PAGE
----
A Beginner's Guide to Kubernetes (Part 2): Master, Nodes, and the Control Plane
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At the highest level of Kubernetes, there exist two kinds of servers, a Master and a Node. These servers can be Linodes, VMs, or physical servers. Together, these servers form a cluster and are controlled by the services that make up the Control Plane.
The Kubernetes Master is normally a separate server responsible for maintaining the desired state of the cluster. It does this by telling the Nodes how many instances of your application it should run and where.
Kubernetes Nodes are worker servers that run your application(s). The number of Nodes is determined by the user, and they are created by the user. In addition to running your application, each Node runs two processes:
- kubelet receives descriptions of the desired state of a Pod from the API server, and ensures the Pod is healthy, and running on the Node.
- kube-proxy is a networking proxy that proxies the UDP, TCP, and SCTP networking of each Node, and provides load balancing. This is only used to connect to Services.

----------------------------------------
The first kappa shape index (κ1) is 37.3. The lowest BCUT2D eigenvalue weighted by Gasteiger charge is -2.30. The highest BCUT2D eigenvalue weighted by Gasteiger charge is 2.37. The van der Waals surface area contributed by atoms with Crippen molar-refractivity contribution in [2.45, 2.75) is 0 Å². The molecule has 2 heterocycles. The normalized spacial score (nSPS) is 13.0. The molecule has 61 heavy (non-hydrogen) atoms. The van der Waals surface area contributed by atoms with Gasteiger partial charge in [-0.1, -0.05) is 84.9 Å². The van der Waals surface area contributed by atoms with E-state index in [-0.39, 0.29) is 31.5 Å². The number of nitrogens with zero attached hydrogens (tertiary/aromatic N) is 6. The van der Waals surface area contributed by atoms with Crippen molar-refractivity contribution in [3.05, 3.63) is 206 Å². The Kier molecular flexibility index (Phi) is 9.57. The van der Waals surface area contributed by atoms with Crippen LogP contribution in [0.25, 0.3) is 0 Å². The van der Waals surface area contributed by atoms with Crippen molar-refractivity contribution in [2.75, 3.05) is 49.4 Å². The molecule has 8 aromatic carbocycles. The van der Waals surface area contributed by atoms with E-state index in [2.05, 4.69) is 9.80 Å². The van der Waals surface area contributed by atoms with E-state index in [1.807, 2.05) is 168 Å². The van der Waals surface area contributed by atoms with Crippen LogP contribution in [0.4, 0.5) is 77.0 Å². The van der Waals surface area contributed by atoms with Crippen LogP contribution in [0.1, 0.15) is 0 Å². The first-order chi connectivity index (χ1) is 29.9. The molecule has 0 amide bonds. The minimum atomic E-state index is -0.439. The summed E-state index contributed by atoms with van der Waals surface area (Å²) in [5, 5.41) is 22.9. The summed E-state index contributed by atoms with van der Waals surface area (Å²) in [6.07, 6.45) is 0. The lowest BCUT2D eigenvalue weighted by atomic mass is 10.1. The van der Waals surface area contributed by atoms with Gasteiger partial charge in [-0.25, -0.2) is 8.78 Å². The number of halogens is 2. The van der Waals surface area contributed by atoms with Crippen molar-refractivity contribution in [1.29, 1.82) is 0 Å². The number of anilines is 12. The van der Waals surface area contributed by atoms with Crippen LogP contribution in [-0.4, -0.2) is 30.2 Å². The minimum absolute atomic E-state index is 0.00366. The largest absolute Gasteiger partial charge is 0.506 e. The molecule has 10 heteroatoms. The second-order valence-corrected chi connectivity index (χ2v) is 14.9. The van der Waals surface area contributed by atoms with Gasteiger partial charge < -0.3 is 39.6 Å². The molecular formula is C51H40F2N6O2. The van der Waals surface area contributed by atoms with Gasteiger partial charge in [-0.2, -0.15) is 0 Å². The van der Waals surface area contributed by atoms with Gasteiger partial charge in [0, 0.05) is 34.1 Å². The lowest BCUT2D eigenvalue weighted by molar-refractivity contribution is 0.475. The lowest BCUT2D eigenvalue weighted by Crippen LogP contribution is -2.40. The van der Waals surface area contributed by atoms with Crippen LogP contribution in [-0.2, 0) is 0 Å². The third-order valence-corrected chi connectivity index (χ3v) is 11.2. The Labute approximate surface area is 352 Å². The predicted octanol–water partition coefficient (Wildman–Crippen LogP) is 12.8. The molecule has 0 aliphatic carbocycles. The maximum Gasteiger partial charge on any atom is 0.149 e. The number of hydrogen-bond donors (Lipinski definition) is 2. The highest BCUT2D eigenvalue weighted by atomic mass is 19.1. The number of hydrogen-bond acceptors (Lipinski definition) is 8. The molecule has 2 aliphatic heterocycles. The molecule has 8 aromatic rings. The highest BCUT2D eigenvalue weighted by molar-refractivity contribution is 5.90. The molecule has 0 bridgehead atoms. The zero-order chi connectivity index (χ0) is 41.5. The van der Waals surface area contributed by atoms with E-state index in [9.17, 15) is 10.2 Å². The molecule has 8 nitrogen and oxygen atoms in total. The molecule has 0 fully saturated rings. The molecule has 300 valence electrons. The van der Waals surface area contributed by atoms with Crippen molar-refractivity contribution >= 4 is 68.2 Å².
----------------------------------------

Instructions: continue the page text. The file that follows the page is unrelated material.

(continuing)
Together, kube-apiserver, kube-controller-manager, kube-scheduler, and etcd form what is known as the control plane. The control plane is responsible for making decisions about the cluster, and pushing it toward the desired state. kube-apiserver, kube-controller-manager, and kube-scheduler are processes and etcd is a database; all four are run by the Kubernetes Master.
- kube-apiserver is the front end for the Kubernetes API server.
- kube-controller-manager is a daemon that manages the Kubernetes control loop. For more on Controllers, see the Beginner’s Guide to Kubernetes: Controllers.
- kube-scheduler is a function that looks for newly created Pods that have no Nodes, and assigns them a Node based on a host of requirements. For more information on kube-scheduler, consult the Kubernetes kube-scheduler documentation.
- Etcd is a highly available key-value store that provides the backend database for Kubernetes. It stores and replicates the entirety of the Kubernetes cluster state. It’s written in Go and uses the Raft protocol which means it maintains identical logs of state changing commands across nodes and coordinates the order in which these state changes occur.
To continue in the Beginner’s Guide to Kubernetes series, visit part 3:
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